Wednesday, September 14, 2005

Sun Bin on the Arms Purchase

Asiapundit led me to Sun Bin's post on the Taiwan Arms Purchase:

If Taiwan really wants to buy the "bus ticket", the best way to do it is to create a budget explicitly, to either pay US directly or donate to US causes (e.g. Iraq, Afghanistan, TMD). When a government (or a corporation) spends on something under the name of something else, the logic will be muddled, the objective will not be achieved in an efficient way and it opens up the opportunity for corruption (The same amount of money will be much more efficiently used if outsourced to US military, rather than paying the defense contractors)

This inadvertantly identifies one big reason the KMT opposes the weapons proposal: if the DPP does the job, the opportunities for the KMT to spread the graft around its cronies fall dramatically. Last month the KMT floated a trial balloon for a new position on the weapons sales, arguing that the DPP was too incompetent to handle them, rather than that they were not needed. My expectation is that when the Presidency returns to the KMT they will turn around and approve the package immediately. The utter lack of concrete alternative proposals from the KMT, and flexibility on reasons for rejecting that weapons purchase, suggests that the real problems are that (a) the KMT is serving the interests of Beijing rather than Taiwan (b) it is not interested in defending Taiwan at all and (c) it is peeved about not getting any graft out of this purchase.

Sun Bin takes a very optimistic view of China's future:

Whatever objective Taiwan's leaders want to pursue, be it Ma's unification, or Chen Shuibian's independence, all they need to do is to bide its time. Some years into the future, maybe as long as 20-30 years, or as short as 5-10 years, China will be more open or even become a democracy, by then no one can stop Taiwanese people making their own decision.

My own experience with Chinese of all political stripes is that few support Taiwan independence, and I think democracy will do little to change that. Nationalism does not disappear when nations become democratic -- ask Goans about India, for example. And then there is America, where nationalism is practically the second religion after Christianity.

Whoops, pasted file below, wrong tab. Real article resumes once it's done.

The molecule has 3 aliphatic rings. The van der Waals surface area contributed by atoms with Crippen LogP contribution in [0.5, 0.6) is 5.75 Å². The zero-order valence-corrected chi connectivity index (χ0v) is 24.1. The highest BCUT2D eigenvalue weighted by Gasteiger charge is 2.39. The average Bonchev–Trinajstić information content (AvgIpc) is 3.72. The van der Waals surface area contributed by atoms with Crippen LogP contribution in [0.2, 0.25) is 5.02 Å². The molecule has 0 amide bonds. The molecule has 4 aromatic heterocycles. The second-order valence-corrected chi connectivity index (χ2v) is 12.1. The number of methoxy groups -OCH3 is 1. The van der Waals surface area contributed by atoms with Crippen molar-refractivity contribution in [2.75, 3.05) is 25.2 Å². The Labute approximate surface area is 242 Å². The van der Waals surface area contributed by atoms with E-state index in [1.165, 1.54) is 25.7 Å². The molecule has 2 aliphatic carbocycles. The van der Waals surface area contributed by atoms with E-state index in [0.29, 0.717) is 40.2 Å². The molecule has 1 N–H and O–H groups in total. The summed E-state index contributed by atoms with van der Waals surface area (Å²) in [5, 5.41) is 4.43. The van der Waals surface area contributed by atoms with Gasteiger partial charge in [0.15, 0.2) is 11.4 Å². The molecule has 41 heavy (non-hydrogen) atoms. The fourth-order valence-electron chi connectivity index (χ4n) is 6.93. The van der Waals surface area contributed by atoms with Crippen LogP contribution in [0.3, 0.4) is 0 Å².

Further, I see no reason why China could not pursue a war against Taiwan. Imagine a successful and growing Chinese state, where the economy is doing well and people are fat and happy. That is not a recipe for peace, but for expansion -- see history of US after WWII, Britain during Victorian period, etc. Imperialism is one way wealthy nations express themselves, especially as its costs fall mostly on the poor classes who furnish the cannon fodder, and the faraway victims an ocean or a strait distant. It would not be difficult for a saavy and unscrupulous government to foist a war to annex Taiwan on a complacent and relatively wealthy Chinese populace -- just look at the way the Bush Administration manipulated the US public into attacking a prostrate nation that was no threat to the US. There is no support from anywhere in history for the belief that democracy is going to mellow China. Quite the opposite!

Sun Bin notes that option 2 of the two he outlines for Taiwan is:

Quietly maintain the status quo, do whatever it like of self rule, even preach democracy to the mainland, just don't declare independence. There will not be a war, and hence no need to get into an arms race. From CCP's perspective, their focus is on economic development. The last thing they want to see is a war, or even an arms race.

This is the conventional wisdom: China is so busy growing it doesn't want a war. Hogwash. Just yesterday the Chinese navy cruised past oil platforms in waters claimed by Japan. If China does not want conflict to interfere with its economic expansion, why is it busy provoking a cold war with Japan, pushing Japan closer to Taiwan and the US? The CW is wrong -- economic expansion is not a goal of the CCP, but a means of the CCP, a means to greater power projection. One could argue just the opposite -- that when economy has expanded sufficiently to support a war, Taiwan will be swallowed.

As for Sun Bin's final claim, that the CCP doesn't want an arms race -- well, that's half true. It doesn't want anyone racing it as it expands and modernizes its military, particularly its would certainly be much easier to annex Taiwan if the island did not engage in an arms race with it! Hopefully we'll see Taiwan procure the arms and secure the international support it needs to deter Chinese aggression against the island.